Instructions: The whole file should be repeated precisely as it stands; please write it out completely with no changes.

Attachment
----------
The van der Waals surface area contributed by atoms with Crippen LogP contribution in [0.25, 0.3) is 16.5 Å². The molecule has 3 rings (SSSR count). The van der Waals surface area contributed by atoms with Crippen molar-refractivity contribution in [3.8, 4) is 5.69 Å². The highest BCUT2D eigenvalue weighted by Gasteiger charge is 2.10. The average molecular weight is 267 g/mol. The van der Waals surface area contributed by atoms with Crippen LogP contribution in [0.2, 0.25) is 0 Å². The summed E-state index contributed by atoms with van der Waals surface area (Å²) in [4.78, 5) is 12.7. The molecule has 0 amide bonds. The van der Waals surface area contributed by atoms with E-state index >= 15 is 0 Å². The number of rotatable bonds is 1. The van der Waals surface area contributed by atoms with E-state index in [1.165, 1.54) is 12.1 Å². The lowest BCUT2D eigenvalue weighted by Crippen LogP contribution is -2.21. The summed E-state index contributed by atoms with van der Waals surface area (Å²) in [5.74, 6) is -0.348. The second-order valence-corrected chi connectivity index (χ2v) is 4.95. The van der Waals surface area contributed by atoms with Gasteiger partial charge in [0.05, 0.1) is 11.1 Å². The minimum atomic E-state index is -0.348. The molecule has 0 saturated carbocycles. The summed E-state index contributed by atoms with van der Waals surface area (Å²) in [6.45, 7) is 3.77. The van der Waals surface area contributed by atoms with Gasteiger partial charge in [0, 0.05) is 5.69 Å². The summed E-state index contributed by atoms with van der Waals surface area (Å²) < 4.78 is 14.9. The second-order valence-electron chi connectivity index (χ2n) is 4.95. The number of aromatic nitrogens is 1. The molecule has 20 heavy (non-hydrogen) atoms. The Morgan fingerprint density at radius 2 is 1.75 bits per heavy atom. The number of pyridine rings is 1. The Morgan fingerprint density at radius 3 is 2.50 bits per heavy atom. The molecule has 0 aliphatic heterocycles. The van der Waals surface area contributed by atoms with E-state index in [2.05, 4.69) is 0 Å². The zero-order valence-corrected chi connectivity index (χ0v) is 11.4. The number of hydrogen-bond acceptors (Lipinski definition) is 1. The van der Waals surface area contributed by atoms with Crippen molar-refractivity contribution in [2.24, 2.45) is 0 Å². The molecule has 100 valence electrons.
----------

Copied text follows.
The van der Waals surface area contributed by atoms with Crippen LogP contribution in [0.25, 0.3) is 16.5 Å². The molecule has 3 rings (SSSR count). The van der Waals surface area contributed by atoms with Crippen molar-refractivity contribution in [3.8, 4) is 5.69 Å². The highest BCUT2D eigenvalue weighted by Gasteiger charge is 2.10. The average molecular weight is 267 g/mol. The van der Waals surface area contributed by atoms with Crippen LogP contribution in [0.2, 0.25) is 0 Å². The summed E-state index contributed by atoms with van der Waals surface area (Å²) in [4.78, 5) is 12.7. The molecule has 0 amide bonds. The van der Waals surface area contributed by atoms with E-state index >= 15 is 0 Å². The number of rotatable bonds is 1. The van der Waals surface area contributed by atoms with E-state index in [1.165, 1.54) is 12.1 Å². The lowest BCUT2D eigenvalue weighted by Crippen LogP contribution is -2.21. The summed E-state index contributed by atoms with van der Waals surface area (Å²) in [5.74, 6) is -0.348. The second-order valence-corrected chi connectivity index (χ2v) is 4.95. The van der Waals surface area contributed by atoms with Gasteiger partial charge in [0.05, 0.1) is 11.1 Å². The minimum atomic E-state index is -0.348. The molecule has 0 saturated carbocycles. The summed E-state index contributed by atoms with van der Waals surface area (Å²) in [6.45, 7) is 3.77. The van der Waals surface area contributed by atoms with Gasteiger partial charge in [0, 0.05) is 5.69 Å². The summed E-state index contributed by atoms with van der Waals surface area (Å²) < 4.78 is 14.9. The second-order valence-electron chi connectivity index (χ2n) is 4.95. The number of aromatic nitrogens is 1. The molecule has 20 heavy (non-hydrogen) atoms. The Morgan fingerprint density at radius 2 is 1.75 bits per heavy atom. The number of pyridine rings is 1. The Morgan fingerprint density at radius 3 is 2.50 bits per heavy atom. The molecule has 0 aliphatic heterocycles. The van der Waals surface area contributed by atoms with E-state index in [2.05, 4.69) is 0 Å². The zero-order valence-corrected chi connectivity index (χ0v) is 11.4. The number of hydrogen-bond acceptors (Lipinski definition) is 1. The van der Waals surface area contributed by atoms with Crippen molar-refractivity contribution in [2.24, 2.45) is 0 Å². The molecule has 100 valence electrons.